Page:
Create and advance recommendation(s) for a standardized API to address use cases related to assisted management of user credentials, including traditional username/password pairs, username/federated identity provider pairs. The API should allow for explicit and interoperable imperative mechanism for use and lifecycle management of these common credential types.

Suborigin Namespaces

Create and advance a recommendation to allow applications to place themselves into namespaces within a traditional scheme/host/port RFC 6454 Origin label to enable easier development of modular applications with privilege separation.

Confinement with Origin Web Labels

Create and advance a recommendation for a robust JavaScript confinement system for modern web browsers, in a way that is backward-compatible with legacy web content. The goal of the specification is to define APIs for specifying privacy and integrity policies on data, in the form of origin labels, and a mechanism for confining browsing contexts (pages, iframes, etc.) according to these labels. This would allow Web application authors and server operators to share data with untrusted -- buggy but not malicious -- code (e.g., in a mashup scenario, cross-origin iframes) yet impose restrictions on how the code can further share the sensitive data.

An additional goal is to define a light-weight, in-thread Web Worker. This would allow developers to build privilege-separated, compartmentalized applications

Entry Point Regulation for Web Applications

Create and advance a recommendation to allow web applications to designate their entry points via a combination of headers and a policy manifest. Conformant user agents will restrict external navigations and other information flows into the application based on this policy to reduce the application's attack surface against Cross-Site Scripting and Cross Site Request Forgery.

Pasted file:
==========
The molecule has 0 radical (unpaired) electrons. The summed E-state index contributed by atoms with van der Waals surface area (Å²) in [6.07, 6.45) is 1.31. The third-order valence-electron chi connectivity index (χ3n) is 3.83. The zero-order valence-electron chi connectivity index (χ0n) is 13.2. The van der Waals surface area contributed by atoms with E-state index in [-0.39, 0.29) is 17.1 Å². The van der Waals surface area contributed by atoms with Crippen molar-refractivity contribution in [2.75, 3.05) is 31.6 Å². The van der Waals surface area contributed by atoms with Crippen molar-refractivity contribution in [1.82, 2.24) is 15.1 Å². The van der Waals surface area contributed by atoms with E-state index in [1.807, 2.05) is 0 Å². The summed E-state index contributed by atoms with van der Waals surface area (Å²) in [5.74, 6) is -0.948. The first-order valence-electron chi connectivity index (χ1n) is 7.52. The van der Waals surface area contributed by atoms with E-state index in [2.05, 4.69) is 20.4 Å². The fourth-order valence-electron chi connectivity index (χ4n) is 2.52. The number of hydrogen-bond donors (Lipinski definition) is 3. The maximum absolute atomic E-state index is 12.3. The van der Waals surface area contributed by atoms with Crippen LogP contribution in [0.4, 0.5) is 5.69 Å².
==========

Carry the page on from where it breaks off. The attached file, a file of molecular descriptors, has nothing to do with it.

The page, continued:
Restricting deep-linking for non-security purposes is not a goal of this deliverable, and it should give resource owners no additional ability to do so beyond current abilities of the web platform, e.g. by providing a simple to deploy mechanism using client-side state to supplement what can already be accomplished by a less-scalable web application firewall. Preserving the ability to link on the web platform will be prioritized.

Permissions API

Create and advance a recommendation to allow web applications to be aware of the status of a given permission, to know whether it is granted, denied, or if the user will be asked whether the permission should be granted. This recommendation will not address user agent implementations of permissions, including their scope, duration, granularity, or user interface and experience for indicating, configuring, or asking for permissions.